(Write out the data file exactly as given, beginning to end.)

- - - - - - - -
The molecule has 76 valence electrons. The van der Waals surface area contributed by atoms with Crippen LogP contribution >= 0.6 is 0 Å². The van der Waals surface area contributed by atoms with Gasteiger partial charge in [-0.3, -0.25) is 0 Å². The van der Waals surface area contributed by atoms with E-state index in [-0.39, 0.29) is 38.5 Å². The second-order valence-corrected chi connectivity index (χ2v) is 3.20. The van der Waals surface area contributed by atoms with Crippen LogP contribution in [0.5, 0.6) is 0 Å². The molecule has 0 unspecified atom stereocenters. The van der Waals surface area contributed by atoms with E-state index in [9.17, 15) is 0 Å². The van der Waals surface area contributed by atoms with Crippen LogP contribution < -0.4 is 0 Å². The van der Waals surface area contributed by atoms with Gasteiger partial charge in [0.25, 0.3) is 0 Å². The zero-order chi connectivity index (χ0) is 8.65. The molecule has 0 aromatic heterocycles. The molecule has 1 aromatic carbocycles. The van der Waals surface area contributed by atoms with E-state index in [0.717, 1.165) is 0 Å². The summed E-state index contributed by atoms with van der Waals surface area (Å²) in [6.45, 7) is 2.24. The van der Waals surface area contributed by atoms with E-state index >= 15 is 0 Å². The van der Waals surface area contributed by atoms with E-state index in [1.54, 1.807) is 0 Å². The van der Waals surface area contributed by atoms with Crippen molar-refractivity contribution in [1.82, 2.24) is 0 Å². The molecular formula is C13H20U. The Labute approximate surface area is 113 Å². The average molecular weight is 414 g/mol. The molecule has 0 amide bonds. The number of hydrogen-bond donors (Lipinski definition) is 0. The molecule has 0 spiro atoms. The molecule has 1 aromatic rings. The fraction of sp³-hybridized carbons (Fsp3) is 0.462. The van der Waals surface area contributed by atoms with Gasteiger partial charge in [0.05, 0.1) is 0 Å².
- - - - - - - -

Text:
The molecule has 76 valence electrons. The van der Waals surface area contributed by atoms with Crippen LogP contribution >= 0.6 is 0 Å². The van der Waals surface area contributed by atoms with Gasteiger partial charge in [-0.3, -0.25) is 0 Å². The van der Waals surface area contributed by atoms with E-state index in [-0.39, 0.29) is 38.5 Å². The second-order valence-corrected chi connectivity index (χ2v) is 3.20. The van der Waals surface area contributed by atoms with Crippen LogP contribution in [0.5, 0.6) is 0 Å². The molecule has 0 unspecified atom stereocenters. The van der Waals surface area contributed by atoms with E-state index in [9.17, 15) is 0 Å². The van der Waals surface area contributed by atoms with Crippen LogP contribution < -0.4 is 0 Å². The van der Waals surface area contributed by atoms with Gasteiger partial charge in [0.25, 0.3) is 0 Å². The zero-order chi connectivity index (χ0) is 8.65. The molecule has 0 aromatic heterocycles. The molecule has 1 aromatic carbocycles. The van der Waals surface area contributed by atoms with E-state index in [0.717, 1.165) is 0 Å². The summed E-state index contributed by atoms with van der Waals surface area (Å²) in [6.45, 7) is 2.24. The van der Waals surface area contributed by atoms with E-state index >= 15 is 0 Å². The van der Waals surface area contributed by atoms with E-state index in [1.54, 1.807) is 0 Å². The van der Waals surface area contributed by atoms with Crippen molar-refractivity contribution in [1.82, 2.24) is 0 Å². The molecular formula is C13H20U. The Labute approximate surface area is 113 Å². The average molecular weight is 414 g/mol. The molecule has 0 amide bonds. The number of hydrogen-bond donors (Lipinski definition) is 0. The molecule has 0 spiro atoms. The molecule has 1 aromatic rings. The fraction of sp³-hybridized carbons (Fsp3) is 0.462. The van der Waals surface area contributed by atoms with Gasteiger partial charge in [0.05, 0.1) is 0 Å².